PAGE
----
Time to confront my blogophobia. Here goes….
I’d like to tell you about my primary school teacher. I can’t remember her name but she was without a doubt my first inspiration in textiles. Not surprising really. It was Ilford 1971, she wore long flowing dresses, no shoes, and false eyelashes which she painted up on to her eyebrows, finishing off each one with a tiny eye (don’t ask me what time she got up in the morning).
That year all my memories of school were of tie dying fabric with mind blowing results, sewing cushions and hot water bottles, making collages and being overwhelmingly happy.
So, not a lot has changed really, although the journey back to the start has been equally as colourful.
My Mum, who like so many other Mums at the time, bought shed loads of the same fabric and laboured into the night making garments to dress her, then three, daughters identically for the next however long until the roll finally made its last spotty dress.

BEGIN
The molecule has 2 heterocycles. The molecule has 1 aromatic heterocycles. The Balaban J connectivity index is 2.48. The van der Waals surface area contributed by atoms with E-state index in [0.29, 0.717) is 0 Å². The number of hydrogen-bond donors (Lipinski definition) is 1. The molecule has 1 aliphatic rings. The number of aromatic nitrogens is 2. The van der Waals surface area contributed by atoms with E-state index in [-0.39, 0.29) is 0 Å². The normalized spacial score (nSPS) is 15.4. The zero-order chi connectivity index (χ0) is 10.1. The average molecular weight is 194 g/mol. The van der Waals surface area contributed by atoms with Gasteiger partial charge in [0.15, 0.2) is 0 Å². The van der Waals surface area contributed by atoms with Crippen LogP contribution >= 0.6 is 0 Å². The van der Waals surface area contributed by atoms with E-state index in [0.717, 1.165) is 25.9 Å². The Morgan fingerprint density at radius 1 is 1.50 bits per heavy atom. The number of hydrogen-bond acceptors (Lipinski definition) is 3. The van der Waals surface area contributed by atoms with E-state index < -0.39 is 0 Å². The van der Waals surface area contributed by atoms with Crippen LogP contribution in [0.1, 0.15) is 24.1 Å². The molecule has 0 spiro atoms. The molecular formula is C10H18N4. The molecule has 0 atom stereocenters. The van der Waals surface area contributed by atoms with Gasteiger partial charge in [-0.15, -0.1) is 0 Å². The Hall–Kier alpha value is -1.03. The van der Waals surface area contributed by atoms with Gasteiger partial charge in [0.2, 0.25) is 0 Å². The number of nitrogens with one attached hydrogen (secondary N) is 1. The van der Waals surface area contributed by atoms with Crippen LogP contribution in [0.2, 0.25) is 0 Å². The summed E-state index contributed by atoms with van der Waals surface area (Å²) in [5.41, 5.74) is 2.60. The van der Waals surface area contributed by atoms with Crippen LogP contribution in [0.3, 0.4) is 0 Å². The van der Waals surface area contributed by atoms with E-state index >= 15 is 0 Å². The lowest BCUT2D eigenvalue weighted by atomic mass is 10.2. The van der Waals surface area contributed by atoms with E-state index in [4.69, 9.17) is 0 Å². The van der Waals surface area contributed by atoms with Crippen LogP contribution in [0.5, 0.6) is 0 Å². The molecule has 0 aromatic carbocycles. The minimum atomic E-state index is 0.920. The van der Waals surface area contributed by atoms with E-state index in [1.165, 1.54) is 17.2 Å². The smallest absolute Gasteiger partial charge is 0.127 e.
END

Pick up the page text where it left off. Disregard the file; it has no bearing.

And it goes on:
Many of you may not know what I’m talking about but by now it was 1972ish my little sister was on the way and my evenings were spent “helping” Mum make endless romper suits out of an enormous roll of pink jersey whilst listening to (was it The Scaffold?) repeat “One pound is a hundred new pennies” on the radio. [@DaveGorman @b3ta_links “as I remember The Scaffold did a whole series of songs about it. For your sanity do NOT seek em out…”]
The arrival of my sister was heralded by the demise of the old currency and the birth of decimalisation. Yes I still measure my fabric in inches and am extremely confused as to why in the UK fabric width is often measured in inches and its length in centimetres. Change is slow! Desperately repeating The Scaffolds song offers no comfort in this dimension.
Tell me if I am wrong but did I hear that the Messenger mission to Mercury recently ran out of fuel due to confusion between metric and imperial measurements? It would appear that I am not alone.